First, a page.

FFLAG Strategy

Over the summer, Bruce and Hugh visited the groups that had agreed to help FFLAG identify the key issues and challenges that face us nationally and locally. This consultation has been invaluable in clarifying what people believe should be FFLAG’s role nationally, internationally and, most importantly, in relation to affiliated groups around the UK, as shown by the diagram below.
Work is now under way to translate the feedback received from the consultation into a strategic plan. 

In 2017 we  will update everyone on the plan and our progress towards achieving it, when we will also seek further input on key issues such as diversity and trans where we have identified different approaches between affiliated groups that we think should be shared and reconciled.
A key message from our consultation is that local groups must decide for themselves what their priorities should be. FFLAG’s strategy respects that autonomy and recognises that our role at local level is essentially to support and co-ordinate resources for our “front line” groups to meet the continuing and the changing needs of families and friends.

Trans Pride Southwest

Trans Pride South West had its inaugural celebration in Bristol over the long weekend of the 22nd to 25th September 2016.  The whole weekend was designed as a sister event to Trans Pride Brighton and the celebrations served to raise awareness of Trans issues and to celebrate diversity and have fun. There were many activities and events over the three day period and Bruce and Janet Kent were invited to join them at the Community celebration on the Sunday.
All were equally warmly welcomed, Trans, Intersex, Non-Binary, Gender variant and Queer people along with family, friends and allies. The people we met were some of the most colourful and enthusiastic and positive individuals we have known.  It seemed like many of the movers and shakers had come together to get things off the ground.
We met Katie Yeomans (pictured above with Bruce and Janet) who had come all the way from Portsmouth to support the event.  Katie only started her transition in late 2014 at the tender age of 61!  Since then she has been on a tireless “positive Transgender Awareness Campaign”, appearing on quite a few radio and television programmes.  On the way to the event, for example, she contacted Bristol Radio and they were more than pleased to interview her at length before she arrived.  Her aim is to inspire all LGBT people and especially transgender people and she certainly is doing that.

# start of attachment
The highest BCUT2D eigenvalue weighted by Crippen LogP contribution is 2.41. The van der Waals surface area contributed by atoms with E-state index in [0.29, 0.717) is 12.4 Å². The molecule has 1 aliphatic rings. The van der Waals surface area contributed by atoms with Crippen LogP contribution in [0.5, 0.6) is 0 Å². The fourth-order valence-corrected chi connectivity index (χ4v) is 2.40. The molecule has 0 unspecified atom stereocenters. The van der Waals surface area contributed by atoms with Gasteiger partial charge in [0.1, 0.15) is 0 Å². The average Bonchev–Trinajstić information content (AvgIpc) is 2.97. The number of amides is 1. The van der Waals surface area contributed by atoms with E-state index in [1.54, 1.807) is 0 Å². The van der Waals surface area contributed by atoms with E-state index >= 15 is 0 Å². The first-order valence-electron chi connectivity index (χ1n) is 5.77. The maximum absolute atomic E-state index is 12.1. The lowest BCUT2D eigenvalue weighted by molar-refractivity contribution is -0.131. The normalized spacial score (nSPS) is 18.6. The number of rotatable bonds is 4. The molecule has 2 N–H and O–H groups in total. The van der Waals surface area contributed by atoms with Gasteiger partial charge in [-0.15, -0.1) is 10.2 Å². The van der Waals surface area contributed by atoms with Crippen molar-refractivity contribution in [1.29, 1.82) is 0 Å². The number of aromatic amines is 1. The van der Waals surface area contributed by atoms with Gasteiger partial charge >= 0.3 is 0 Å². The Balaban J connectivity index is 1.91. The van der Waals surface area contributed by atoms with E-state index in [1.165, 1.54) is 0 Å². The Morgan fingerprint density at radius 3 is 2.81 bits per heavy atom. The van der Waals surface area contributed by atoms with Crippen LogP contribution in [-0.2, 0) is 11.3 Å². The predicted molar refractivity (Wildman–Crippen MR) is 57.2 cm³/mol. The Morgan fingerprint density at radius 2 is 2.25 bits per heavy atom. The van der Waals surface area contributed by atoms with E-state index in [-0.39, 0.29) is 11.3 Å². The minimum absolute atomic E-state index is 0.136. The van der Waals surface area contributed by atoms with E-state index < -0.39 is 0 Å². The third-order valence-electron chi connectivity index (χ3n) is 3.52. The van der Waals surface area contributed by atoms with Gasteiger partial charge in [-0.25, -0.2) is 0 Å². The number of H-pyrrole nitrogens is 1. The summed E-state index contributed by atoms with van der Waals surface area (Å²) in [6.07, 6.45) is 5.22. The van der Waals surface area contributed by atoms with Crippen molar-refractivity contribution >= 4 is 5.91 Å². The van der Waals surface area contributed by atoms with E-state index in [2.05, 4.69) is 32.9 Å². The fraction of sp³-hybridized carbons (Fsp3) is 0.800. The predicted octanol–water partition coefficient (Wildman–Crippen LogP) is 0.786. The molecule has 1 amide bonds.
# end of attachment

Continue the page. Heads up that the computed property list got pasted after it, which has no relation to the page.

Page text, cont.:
In the picture above are: Bruce, Janet and Katie at Trans Pride South West  25/09/2016

RICS Coming out at Work event

The Royal Institution of Chartered Surveyors (RICS) regulate and promote the profession; maintaining the highest educational and professional standards in the industry. With offices covering the major political and fnancial centres around the globe, they are world renowned.
So FFLAG were very grateful to be invited to their “Coming Out at Work” evening panel discussion event on the 12th October in their prestigious headquarters building across the road from the Houses of Parliament.
Bruce Kent was able to attend and was delighted to see the rainbow flag proudly fluttering between the two RICS flags.
Professionals from across the industry were able to hear powerful testimonies from the panel of six as they related their own, sometimes harrowing, sometimes surprisingly easy, experiences of coming out at work. The true life stories were followed by an extended question and answer session.
It was clear that personal journeys vary widely and some have had painful opposition but the encouragement from the panel was that it was worth it for them and for those in future who will be following in their footsteps.
One panel member, a trans woman, described how terrifying it was the very first time she went to work in her new persona. It was difficult just getting out of the car on that first morning. The walk to the door and the ride up in the lift were full of dreadful thoughts about people’s possible reactions. She told us how she made it to her desk and breathed a sigh of relief but then later wondered if she dared get up and make herself a coffee mid morning. Who would she have to meet?
Every moment was frightening but she knew she had to make herself continue. It was two weeks of hell because of her own thoughts but, in fact, she found that everyone was amazingly accepting.
Testimonials like that are extremely encouraging and greatly appreciated.
Bruce was then able to tell them a little of the work of FFLAG, our vision and purpose. We aren’t yet, he said, at the place where we can pack up and go home saying “job done”. In fact, in the three months following the Brexit vote, reported homophobic crime has increased by a horrific 147%. So we want to become even more effective, working in partnership with others to support families and friends of all LGBT+ individuals and we are so grateful for the encouragement and support they give us.
A bucket collection for FFLAG was then taken up and the generous proceeds will be used to further our work in the months ahead.

Pride 2016